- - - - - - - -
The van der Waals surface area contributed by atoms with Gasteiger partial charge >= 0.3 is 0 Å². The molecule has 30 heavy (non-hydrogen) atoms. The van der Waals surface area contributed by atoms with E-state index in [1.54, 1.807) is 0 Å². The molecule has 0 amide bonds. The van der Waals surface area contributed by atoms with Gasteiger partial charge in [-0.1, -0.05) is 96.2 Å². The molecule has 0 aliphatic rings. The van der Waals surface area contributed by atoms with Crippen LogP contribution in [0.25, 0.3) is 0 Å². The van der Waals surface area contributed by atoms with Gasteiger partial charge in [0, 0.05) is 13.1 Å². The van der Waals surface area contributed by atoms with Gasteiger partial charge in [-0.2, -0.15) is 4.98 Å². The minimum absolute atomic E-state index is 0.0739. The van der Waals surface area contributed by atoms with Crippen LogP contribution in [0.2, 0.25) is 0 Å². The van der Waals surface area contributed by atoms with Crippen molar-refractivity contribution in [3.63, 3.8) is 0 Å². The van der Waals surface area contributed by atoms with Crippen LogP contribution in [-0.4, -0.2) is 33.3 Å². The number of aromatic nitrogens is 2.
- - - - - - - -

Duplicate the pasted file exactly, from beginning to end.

The van der Waals surface area contributed by atoms with Gasteiger partial charge >= 0.3 is 0 Å². The molecule has 30 heavy (non-hydrogen) atoms. The van der Waals surface area contributed by atoms with E-state index in [1.54, 1.807) is 0 Å². The molecule has 0 amide bonds. The van der Waals surface area contributed by atoms with Gasteiger partial charge in [-0.1, -0.05) is 96.2 Å². The molecule has 0 aliphatic rings. The van der Waals surface area contributed by atoms with Crippen LogP contribution in [0.25, 0.3) is 0 Å². The van der Waals surface area contributed by atoms with Gasteiger partial charge in [0, 0.05) is 13.1 Å². The van der Waals surface area contributed by atoms with Gasteiger partial charge in [-0.2, -0.15) is 4.98 Å². The minimum absolute atomic E-state index is 0.0739. The van der Waals surface area contributed by atoms with Crippen LogP contribution in [0.2, 0.25) is 0 Å². The van der Waals surface area contributed by atoms with Crippen molar-refractivity contribution in [3.63, 3.8) is 0 Å². The van der Waals surface area contributed by atoms with Crippen LogP contribution in [-0.4, -0.2) is 33.3 Å². The number of aromatic nitrogens is 2.